Cellular fireball or immune cells?

Three bright red orange objects in shapes approximating circles with some protrusions are set against a black background.
Three Jurkat T cells during different stages of the activation process. Credit: Angelica Maria Estrada Pacheco/EMBL

These images of T cells may look a bit like encroaching fireballs, but that’s due to the dazzling fluorescence used to study them. Our EMBL Picture of the Week features a special type of T cell called a Jurkat cell.

T cells are white blood cells that are part of the immune system, designed to keep us healthy. Jurkat T cells, an immortalised line of human T cells, have become particularly useful for studying a type of leukaemia called T-cell acute lymphoblastic leukaemia, a condition where immature white blood cells crowd out useful, mature ones. Immortalised cell lines are created from cells that would not normally proliferate indefinitely, but due to mutation they are now able to do so, continuing to grow and divide for prolonged periods in a laboratory setting.

The technology that makes these cells visible with such clarity is single-molecule localisation microscopy, a super-resolution technique that helps researchers like Angelica Maria Estrada Pacheco in EMBL’s Ries group to explore how these immune cells change their structure upon activation, meaning when they encounter an intruder or antigen and prepare to respond to protect the body.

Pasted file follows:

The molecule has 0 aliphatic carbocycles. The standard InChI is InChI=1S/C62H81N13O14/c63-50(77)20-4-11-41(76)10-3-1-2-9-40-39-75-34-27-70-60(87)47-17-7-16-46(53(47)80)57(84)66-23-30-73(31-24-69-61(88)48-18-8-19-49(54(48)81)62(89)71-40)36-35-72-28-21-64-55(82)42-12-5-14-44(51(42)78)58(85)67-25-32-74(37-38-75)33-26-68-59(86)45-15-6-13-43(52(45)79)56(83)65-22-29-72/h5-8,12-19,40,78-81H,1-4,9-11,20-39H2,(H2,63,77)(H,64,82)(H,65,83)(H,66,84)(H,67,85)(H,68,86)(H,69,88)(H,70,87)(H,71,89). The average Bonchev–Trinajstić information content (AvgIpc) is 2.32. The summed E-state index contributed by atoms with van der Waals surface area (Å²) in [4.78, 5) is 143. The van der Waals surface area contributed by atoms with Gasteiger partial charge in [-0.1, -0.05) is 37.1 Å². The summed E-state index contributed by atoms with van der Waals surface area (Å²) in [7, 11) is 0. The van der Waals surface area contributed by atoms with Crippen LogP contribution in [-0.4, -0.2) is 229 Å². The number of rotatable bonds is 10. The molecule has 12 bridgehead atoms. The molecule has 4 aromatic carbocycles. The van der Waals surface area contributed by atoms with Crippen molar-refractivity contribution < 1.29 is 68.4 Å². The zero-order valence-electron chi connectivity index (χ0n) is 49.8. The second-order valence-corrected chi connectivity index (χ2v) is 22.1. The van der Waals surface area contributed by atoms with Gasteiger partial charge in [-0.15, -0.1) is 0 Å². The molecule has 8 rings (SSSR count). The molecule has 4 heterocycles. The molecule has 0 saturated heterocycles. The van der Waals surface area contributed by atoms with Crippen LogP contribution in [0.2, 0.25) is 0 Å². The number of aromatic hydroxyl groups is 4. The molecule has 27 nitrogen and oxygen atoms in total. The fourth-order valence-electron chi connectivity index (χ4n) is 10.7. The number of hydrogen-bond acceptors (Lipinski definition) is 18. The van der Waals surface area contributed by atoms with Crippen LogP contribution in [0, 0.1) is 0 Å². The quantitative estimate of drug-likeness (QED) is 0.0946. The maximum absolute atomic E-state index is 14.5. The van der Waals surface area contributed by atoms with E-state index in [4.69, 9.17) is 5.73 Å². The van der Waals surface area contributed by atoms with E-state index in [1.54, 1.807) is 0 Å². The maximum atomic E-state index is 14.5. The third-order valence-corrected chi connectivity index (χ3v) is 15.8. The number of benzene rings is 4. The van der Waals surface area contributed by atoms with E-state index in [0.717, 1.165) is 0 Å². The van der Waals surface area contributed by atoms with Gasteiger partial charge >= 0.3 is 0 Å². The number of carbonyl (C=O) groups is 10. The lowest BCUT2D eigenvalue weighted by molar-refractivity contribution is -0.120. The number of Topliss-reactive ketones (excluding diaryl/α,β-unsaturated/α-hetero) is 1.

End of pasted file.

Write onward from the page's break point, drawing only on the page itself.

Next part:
This photo series features three Jurkat T cells during different stages of the activation process. From left to right, we move from non-activation, suspected activation in progress, and finally a cell after being activated, having increased in size.

Single-molecule imaging techniques include fluorescence microscopy approaches that use fluorescent tags to detect and analyse individual molecules. In this case, researchers use the approach to unravel how the network of a protein called actin in T cells plays a role in helping the cells in their search for antigens. The actin network also facilitates the downstream signalling cascade that allows the activation of T cells into effector T cells. The cells become considerably larger upon activation, and this seems mostly due to a reorganisation of the actin network.

Credit: Angelica Maria Estrada Pacheco/EMBL

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